Jean Fain, 55, of Concord, Mass., is a longtime friend and colleague, though it is coincidental that we both ended up professionally concerned and active in the fight against obesity. When we met, we were working at the Boston Globe.
Though I beat her to the presses by a month or two, Jean is a whirlwind of activity. In addition to her book “The Self-Compassion Diet, A Step-by-Step Program to Lose Weight with Loving-Kindness,” Jean is a psychotherapist in private practice and a teaching associate at the Cambridge (Mass.) Health Alliance.
I recently asked her to engage in an interview form I enjoy, in which the questions, and answers, are 10 words or less. Please note: it’s not a strict rule, and I’ve done some editing as well.
Did you ever struggle with your weight? “In my late teens, I gained I don’t know how much, but it was such a miserable experience to lose it and keep it off that I never wanted to feel that miserable again.”
What was your highest? “Probably 125 or 130, which doesn’t sound God-awful. I’m currently a little underweight because I’ve been working like a dog. I’m about 100. About 105 or 110 is a healthy weight for me; I’m 5-foot-2.”
Is this your first book? “It’s my first published book. I wrote a comedic psycho-thriller called ‘Sexually Dangerous.’ It was quite funny, and it’s sitting in a drawer at my house.”
What’s “The Self-Compassion Diet” about? “A kinder, gentler, more effective way to lose weight without dieting. Rather than counting calories, carbs or points, this shows you how to lose weight and gain health and happiness by treating yourself kindly.”
But wouldn’t a lot of people say that eating whatever they want is kind? “Yes, but the definition of self-compassion is more technical. It’s not just about indulging; it’s about eating with awareness and with as little judgment and as much self-acceptance as you can muster.”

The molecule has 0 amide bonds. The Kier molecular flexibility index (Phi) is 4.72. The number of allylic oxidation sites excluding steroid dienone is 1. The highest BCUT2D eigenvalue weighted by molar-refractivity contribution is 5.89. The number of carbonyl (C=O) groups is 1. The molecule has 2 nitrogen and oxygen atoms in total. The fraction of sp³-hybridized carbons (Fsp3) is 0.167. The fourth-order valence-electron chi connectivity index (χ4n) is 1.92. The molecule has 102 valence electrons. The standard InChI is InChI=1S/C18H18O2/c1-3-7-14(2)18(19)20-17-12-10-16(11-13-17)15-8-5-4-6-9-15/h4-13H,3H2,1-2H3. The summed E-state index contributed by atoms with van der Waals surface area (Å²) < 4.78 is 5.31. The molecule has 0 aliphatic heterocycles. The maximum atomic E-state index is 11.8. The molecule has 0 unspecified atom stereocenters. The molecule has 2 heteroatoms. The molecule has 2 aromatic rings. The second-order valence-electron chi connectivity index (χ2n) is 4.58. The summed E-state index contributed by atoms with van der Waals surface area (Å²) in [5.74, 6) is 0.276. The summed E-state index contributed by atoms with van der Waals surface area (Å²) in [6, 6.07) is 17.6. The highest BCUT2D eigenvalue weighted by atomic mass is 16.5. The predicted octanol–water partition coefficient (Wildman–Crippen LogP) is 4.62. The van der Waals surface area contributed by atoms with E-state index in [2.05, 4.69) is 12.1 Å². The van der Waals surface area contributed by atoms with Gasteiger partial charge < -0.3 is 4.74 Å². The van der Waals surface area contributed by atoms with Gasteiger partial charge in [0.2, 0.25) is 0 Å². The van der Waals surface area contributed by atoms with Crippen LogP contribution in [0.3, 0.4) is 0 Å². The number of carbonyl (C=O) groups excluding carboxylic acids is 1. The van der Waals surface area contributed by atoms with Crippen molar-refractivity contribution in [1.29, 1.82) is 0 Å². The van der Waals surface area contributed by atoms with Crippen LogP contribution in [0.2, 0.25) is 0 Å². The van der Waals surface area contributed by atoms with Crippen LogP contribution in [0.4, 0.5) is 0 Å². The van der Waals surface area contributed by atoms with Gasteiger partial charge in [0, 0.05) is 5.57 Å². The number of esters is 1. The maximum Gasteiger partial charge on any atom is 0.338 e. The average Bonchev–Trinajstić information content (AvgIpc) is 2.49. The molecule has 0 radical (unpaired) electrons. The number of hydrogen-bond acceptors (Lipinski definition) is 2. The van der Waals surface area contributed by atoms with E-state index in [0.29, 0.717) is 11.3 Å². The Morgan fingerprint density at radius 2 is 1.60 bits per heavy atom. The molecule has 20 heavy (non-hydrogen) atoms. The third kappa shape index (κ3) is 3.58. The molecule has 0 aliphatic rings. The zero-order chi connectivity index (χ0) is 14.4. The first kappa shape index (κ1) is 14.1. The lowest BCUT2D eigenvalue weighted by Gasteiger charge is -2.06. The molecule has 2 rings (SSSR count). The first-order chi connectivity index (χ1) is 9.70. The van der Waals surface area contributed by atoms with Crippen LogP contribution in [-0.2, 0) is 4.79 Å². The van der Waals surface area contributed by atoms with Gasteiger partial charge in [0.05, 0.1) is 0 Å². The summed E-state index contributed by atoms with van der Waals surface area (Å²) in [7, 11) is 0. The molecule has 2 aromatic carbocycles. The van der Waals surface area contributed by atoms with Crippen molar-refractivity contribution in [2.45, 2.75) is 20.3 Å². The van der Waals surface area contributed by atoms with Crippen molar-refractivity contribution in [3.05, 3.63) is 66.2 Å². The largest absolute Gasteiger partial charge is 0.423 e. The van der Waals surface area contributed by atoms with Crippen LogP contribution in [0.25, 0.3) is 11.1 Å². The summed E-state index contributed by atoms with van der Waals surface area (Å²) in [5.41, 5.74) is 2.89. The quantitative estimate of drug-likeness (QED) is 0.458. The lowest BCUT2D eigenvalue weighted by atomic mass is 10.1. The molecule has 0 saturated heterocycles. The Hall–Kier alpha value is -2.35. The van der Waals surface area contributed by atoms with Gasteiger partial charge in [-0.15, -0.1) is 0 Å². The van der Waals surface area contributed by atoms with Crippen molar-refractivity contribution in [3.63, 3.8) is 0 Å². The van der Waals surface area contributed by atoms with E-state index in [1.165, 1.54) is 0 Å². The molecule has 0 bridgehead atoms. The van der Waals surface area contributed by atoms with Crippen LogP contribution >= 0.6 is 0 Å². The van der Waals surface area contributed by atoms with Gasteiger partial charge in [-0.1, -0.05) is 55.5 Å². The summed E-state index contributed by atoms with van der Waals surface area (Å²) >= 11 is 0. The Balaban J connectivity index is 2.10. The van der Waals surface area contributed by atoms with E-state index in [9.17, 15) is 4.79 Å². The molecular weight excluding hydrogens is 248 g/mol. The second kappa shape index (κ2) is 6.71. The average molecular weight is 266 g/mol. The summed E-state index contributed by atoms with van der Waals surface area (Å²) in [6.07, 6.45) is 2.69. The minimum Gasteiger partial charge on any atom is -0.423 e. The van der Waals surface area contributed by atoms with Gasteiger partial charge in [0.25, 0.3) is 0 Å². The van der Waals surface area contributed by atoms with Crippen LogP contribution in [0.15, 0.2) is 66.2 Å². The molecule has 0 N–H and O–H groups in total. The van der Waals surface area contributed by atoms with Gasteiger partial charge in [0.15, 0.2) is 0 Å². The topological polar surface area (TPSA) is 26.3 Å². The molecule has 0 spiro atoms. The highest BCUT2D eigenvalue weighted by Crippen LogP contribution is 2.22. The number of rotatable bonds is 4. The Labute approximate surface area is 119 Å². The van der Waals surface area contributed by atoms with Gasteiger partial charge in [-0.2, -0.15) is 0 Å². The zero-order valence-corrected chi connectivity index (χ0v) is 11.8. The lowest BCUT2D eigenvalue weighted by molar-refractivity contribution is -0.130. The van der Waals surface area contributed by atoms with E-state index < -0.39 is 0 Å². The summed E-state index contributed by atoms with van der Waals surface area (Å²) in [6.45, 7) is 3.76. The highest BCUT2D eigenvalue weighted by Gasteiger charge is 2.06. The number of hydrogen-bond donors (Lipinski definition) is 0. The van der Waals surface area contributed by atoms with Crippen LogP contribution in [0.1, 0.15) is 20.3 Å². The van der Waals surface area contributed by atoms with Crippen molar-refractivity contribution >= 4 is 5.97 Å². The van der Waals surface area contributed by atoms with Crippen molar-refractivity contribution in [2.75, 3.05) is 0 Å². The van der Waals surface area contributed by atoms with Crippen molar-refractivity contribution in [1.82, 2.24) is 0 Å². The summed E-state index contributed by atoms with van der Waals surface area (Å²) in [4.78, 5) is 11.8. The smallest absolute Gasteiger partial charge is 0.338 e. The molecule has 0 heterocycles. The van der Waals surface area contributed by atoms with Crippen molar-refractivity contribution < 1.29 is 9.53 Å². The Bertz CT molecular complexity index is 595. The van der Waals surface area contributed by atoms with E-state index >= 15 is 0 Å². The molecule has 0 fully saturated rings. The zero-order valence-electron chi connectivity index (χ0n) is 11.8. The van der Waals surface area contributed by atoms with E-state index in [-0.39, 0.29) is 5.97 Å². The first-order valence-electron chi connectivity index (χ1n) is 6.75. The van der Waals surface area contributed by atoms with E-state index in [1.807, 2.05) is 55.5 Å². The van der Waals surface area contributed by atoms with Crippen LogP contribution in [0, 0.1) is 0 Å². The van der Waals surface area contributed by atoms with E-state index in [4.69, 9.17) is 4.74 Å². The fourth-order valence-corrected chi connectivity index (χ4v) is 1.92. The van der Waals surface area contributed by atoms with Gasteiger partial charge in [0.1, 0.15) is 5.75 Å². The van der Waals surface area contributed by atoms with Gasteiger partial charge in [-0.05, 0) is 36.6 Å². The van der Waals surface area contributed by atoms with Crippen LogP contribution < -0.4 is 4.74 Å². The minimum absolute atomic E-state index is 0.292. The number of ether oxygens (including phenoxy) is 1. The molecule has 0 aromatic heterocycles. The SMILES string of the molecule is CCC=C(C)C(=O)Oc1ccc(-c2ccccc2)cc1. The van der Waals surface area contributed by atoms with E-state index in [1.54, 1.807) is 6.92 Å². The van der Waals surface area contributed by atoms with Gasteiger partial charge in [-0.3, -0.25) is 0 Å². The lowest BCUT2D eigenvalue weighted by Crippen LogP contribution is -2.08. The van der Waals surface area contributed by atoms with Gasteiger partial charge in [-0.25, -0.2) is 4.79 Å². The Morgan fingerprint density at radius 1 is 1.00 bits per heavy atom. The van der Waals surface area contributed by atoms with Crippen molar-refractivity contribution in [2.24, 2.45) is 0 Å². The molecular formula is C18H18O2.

What’s a common bar to keeping weight off? “It’s the mindset that weight loss is jaunt, instead of a journey. Many people think they diet, they lose the weight, and they’re all set. They think they don’t have to worry about keeping it off, so they don’t.”
Tell me something people don’t understand. “They expect to be self-disciplined, to kick themselves into shape. But what that does, more often than not, is trap themselves in a vicious cycle of undereating and overindulging.”
What’s the most hopeful sign you see for the obesity problem? “Oprah, ditching her scale and embracing mindful eating.”
Discouraging? “The ongoing popularity of these unsustainable diets like ‘South Beach’ and 'Atkins.’”
Do you consider food addiction a valid concept? “I believe that any concept that helps people find their way to sustainable weight loss is valid. I don’t think every person is ready to embrace the concept, but those who do, like you, have not only lost weight, but they’ve transformed their lives.”
Is there such a thing as a “bad” food? “Not in my humble opinion.”